Without love and compassion, nothing is sacred. No marketplace, free or otherwise, is good when it fails to consider the basic human state of needs at every stage of life. No political body is sacred, sustainable or under protection, which allows the exploitation of its people, or capitalization from the subdued life-force of its weakest members. No nation's flag is great or glorious if it flies over the weak and downtrodden, even if they raise and protect it out of misguided allegiance. No belief or idea is sacred, unless it treats all people as sacred. And no construct on earth will stand, that does not stand for the least among them, as their advocate and humble servant.
Respect is the lifeblood of progress, and the safe harbor of humanity's great aspiration — that all people have human rights affording them unfettered access to liberty and justice. Respect is that great spirit of good, which creates the beautiful space giving all souls the simple room to breathe. Every blood-soaked patch of soil in the world came from the grotesque attempt to surreptitiously or overtly control others by imposing selfish will over the broad consensus desires for safety and respect, and by failing to recognize universal human commonality. Any act of violence creates resentment and resistance, because humans were meant to be free. This includes passive violence, which is ubiquitous in today's current world construct we have chosen for ourselves. The most deadly silent killer of passive violence, is the everyday social menacing of people into silence. Any being or group of beings seeking to silence the voice of reason, or ignore her nurturing will of protection, are traitors against humankind's deepest and most revered and sacred impulse — the desire to be free. All people desire to be free from the molestations against the soul of intimidation, violence, force, coercion, deceit and injustice.
The systems of governance and community we create must hold many elements of life in constant consideration, the highest of which is freedom of the individual to live the life they choose in safety. Of course these considerations go beyond more than mere individualism, because the individual cannot exist outside of the many spheres of the deeply interconnected webs of life, so our solutions must also be organic and holistic. It is tremendously short-sighted when individuals, institutions, communities or other idea-constructs, fail to consider people during all stages of life. It is especially disgraceful when our created society fails to respond to the human indignities of not having our simple needs met, for we are all frail-embodied creatures, who at times suffer through injustice, abuse, illness, pain and misfortune. When a society becomes that insensitive and impotent, those dysfunctional or malignant parts must be engaged, and then transformed or eliminated to make way for more sensible and humane constructs. In other words, those constructs are bad ideas, which must be replaced with better ideas.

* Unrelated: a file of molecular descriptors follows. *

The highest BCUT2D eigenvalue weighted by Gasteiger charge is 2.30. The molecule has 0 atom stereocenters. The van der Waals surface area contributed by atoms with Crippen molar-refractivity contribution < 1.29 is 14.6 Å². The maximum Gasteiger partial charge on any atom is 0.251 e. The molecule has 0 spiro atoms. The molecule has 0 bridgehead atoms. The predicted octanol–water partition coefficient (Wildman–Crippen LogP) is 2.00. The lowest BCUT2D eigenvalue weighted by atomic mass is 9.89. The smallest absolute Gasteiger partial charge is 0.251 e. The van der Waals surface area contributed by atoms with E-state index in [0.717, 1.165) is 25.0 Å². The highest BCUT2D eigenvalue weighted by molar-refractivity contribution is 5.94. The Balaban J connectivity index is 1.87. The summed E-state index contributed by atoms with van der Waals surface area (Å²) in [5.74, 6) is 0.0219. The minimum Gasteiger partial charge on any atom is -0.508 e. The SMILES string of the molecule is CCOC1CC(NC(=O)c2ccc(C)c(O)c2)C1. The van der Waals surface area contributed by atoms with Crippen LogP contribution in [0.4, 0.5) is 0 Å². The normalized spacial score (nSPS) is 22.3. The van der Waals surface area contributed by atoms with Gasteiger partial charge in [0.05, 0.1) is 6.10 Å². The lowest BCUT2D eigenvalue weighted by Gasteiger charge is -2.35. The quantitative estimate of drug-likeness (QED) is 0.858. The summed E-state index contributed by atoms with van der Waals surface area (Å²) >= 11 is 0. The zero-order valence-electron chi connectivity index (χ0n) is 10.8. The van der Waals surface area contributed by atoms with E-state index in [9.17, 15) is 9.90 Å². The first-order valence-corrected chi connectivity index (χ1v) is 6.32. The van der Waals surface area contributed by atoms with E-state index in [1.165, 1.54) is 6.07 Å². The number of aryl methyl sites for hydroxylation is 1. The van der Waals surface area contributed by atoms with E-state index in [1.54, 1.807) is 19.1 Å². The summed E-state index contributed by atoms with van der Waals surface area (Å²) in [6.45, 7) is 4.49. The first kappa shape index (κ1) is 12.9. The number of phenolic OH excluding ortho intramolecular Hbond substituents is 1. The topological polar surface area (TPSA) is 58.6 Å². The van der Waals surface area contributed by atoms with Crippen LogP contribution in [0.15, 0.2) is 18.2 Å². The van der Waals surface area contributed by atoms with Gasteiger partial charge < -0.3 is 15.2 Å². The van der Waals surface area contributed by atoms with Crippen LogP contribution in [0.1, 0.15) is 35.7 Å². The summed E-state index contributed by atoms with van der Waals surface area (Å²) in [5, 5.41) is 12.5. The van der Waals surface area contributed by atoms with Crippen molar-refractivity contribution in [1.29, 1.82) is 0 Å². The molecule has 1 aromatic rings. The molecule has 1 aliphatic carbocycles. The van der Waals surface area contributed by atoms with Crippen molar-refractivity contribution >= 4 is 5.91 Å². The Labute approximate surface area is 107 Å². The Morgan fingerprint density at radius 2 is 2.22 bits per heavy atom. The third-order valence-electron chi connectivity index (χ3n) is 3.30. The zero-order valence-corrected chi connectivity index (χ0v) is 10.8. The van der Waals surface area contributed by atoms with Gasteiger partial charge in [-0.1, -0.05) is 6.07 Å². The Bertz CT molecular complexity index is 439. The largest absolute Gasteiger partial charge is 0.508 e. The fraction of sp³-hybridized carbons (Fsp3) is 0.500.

The power of the idea is often overlooked, but if you think about it, everything is really an idea. A government, institution, company, or even a society is really just an idea. They are constructs, or thought-forms of consensus reality, that only exist because we choose to support them collectively with the human resources of the heart, mind and hand. So make no mistake, there is no battle or engagement with any institution, company or government; it is always an engagement of ideas. Never lose sight of the fact that we are at all times exclusively dealing with ideas, and all ideas in a truly free society should always be open for discussion.